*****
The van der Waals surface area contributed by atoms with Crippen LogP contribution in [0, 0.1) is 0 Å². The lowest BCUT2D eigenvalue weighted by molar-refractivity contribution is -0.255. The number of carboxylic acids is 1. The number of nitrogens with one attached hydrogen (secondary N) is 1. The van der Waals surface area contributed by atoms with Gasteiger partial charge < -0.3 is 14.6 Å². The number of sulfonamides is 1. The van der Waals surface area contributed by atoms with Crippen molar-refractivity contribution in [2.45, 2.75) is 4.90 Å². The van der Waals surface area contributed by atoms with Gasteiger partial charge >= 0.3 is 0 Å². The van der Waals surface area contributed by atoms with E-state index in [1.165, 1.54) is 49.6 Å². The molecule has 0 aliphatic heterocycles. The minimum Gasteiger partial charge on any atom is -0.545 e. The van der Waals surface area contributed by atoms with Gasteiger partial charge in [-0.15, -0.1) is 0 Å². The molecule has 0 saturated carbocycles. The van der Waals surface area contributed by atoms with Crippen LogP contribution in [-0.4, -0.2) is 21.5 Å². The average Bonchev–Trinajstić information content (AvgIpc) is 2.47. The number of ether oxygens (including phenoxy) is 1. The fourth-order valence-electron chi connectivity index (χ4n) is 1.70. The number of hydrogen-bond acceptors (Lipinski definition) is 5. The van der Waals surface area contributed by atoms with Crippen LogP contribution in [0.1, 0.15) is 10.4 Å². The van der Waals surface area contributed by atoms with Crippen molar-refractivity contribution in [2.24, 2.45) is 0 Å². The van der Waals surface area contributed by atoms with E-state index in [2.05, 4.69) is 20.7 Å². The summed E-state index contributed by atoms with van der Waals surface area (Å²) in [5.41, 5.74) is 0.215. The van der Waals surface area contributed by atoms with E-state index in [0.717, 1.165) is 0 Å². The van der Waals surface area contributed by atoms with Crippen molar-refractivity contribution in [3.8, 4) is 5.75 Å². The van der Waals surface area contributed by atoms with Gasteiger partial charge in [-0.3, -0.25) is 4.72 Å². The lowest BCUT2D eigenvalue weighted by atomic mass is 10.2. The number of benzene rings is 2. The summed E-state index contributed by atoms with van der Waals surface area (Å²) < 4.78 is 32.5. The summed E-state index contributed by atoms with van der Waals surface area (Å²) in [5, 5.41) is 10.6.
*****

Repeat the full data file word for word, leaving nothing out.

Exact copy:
The van der Waals surface area contributed by atoms with Crippen LogP contribution in [0, 0.1) is 0 Å². The lowest BCUT2D eigenvalue weighted by molar-refractivity contribution is -0.255. The number of carboxylic acids is 1. The number of nitrogens with one attached hydrogen (secondary N) is 1. The van der Waals surface area contributed by atoms with Gasteiger partial charge < -0.3 is 14.6 Å². The number of sulfonamides is 1. The van der Waals surface area contributed by atoms with Crippen molar-refractivity contribution in [2.45, 2.75) is 4.90 Å². The van der Waals surface area contributed by atoms with Gasteiger partial charge >= 0.3 is 0 Å². The van der Waals surface area contributed by atoms with E-state index in [1.165, 1.54) is 49.6 Å². The molecule has 0 aliphatic heterocycles. The minimum Gasteiger partial charge on any atom is -0.545 e. The van der Waals surface area contributed by atoms with Gasteiger partial charge in [-0.15, -0.1) is 0 Å². The molecule has 0 saturated carbocycles. The van der Waals surface area contributed by atoms with Crippen LogP contribution in [-0.4, -0.2) is 21.5 Å². The average Bonchev–Trinajstić information content (AvgIpc) is 2.47. The number of ether oxygens (including phenoxy) is 1. The fourth-order valence-electron chi connectivity index (χ4n) is 1.70. The number of hydrogen-bond acceptors (Lipinski definition) is 5. The van der Waals surface area contributed by atoms with Crippen LogP contribution in [0.1, 0.15) is 10.4 Å². The van der Waals surface area contributed by atoms with Crippen molar-refractivity contribution in [2.24, 2.45) is 0 Å². The van der Waals surface area contributed by atoms with E-state index in [2.05, 4.69) is 20.7 Å². The summed E-state index contributed by atoms with van der Waals surface area (Å²) in [5.41, 5.74) is 0.215. The van der Waals surface area contributed by atoms with E-state index in [0.717, 1.165) is 0 Å². The van der Waals surface area contributed by atoms with Crippen molar-refractivity contribution in [3.8, 4) is 5.75 Å². The van der Waals surface area contributed by atoms with Gasteiger partial charge in [-0.3, -0.25) is 4.72 Å². The lowest BCUT2D eigenvalue weighted by atomic mass is 10.2. The number of benzene rings is 2. The summed E-state index contributed by atoms with van der Waals surface area (Å²) < 4.78 is 32.5. The summed E-state index contributed by atoms with van der Waals surface area (Å²) in [5, 5.41) is 10.6.